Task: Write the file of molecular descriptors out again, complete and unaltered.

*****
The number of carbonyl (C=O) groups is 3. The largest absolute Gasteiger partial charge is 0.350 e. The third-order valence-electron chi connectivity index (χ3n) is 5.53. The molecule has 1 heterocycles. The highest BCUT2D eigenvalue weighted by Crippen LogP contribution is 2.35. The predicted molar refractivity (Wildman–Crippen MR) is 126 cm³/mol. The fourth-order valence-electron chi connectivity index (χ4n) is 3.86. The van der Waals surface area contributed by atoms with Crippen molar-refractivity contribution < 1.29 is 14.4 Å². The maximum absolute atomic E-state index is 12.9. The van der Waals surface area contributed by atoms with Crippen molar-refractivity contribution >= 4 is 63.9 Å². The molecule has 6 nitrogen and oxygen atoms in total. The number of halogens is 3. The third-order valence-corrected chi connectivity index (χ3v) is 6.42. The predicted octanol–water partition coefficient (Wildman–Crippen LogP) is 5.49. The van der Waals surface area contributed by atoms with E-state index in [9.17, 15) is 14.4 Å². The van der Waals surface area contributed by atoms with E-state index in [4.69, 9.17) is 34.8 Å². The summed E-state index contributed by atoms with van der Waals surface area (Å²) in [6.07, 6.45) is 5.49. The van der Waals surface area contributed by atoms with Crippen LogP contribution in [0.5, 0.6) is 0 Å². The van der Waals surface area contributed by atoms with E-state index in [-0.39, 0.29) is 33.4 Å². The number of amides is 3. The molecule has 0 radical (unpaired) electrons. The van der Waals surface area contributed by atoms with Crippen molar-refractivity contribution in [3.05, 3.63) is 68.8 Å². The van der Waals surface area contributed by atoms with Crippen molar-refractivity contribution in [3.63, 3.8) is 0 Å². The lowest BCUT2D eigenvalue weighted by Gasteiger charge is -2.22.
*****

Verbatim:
The number of carbonyl (C=O) groups is 3. The largest absolute Gasteiger partial charge is 0.350 e. The third-order valence-electron chi connectivity index (χ3n) is 5.53. The molecule has 1 heterocycles. The highest BCUT2D eigenvalue weighted by Crippen LogP contribution is 2.35. The predicted molar refractivity (Wildman–Crippen MR) is 126 cm³/mol. The fourth-order valence-electron chi connectivity index (χ4n) is 3.86. The van der Waals surface area contributed by atoms with Crippen molar-refractivity contribution < 1.29 is 14.4 Å². The maximum absolute atomic E-state index is 12.9. The van der Waals surface area contributed by atoms with Crippen molar-refractivity contribution >= 4 is 63.9 Å². The molecule has 6 nitrogen and oxygen atoms in total. The number of halogens is 3. The third-order valence-corrected chi connectivity index (χ3v) is 6.42. The predicted octanol–water partition coefficient (Wildman–Crippen LogP) is 5.49. The van der Waals surface area contributed by atoms with E-state index in [9.17, 15) is 14.4 Å². The van der Waals surface area contributed by atoms with E-state index in [4.69, 9.17) is 34.8 Å². The summed E-state index contributed by atoms with van der Waals surface area (Å²) in [6.07, 6.45) is 5.49. The van der Waals surface area contributed by atoms with Crippen LogP contribution in [0.5, 0.6) is 0 Å². The van der Waals surface area contributed by atoms with E-state index in [-0.39, 0.29) is 33.4 Å². The number of amides is 3. The molecule has 0 radical (unpaired) electrons. The van der Waals surface area contributed by atoms with Crippen molar-refractivity contribution in [3.05, 3.63) is 68.8 Å². The van der Waals surface area contributed by atoms with Crippen molar-refractivity contribution in [3.63, 3.8) is 0 Å². The lowest BCUT2D eigenvalue weighted by Gasteiger charge is -2.22.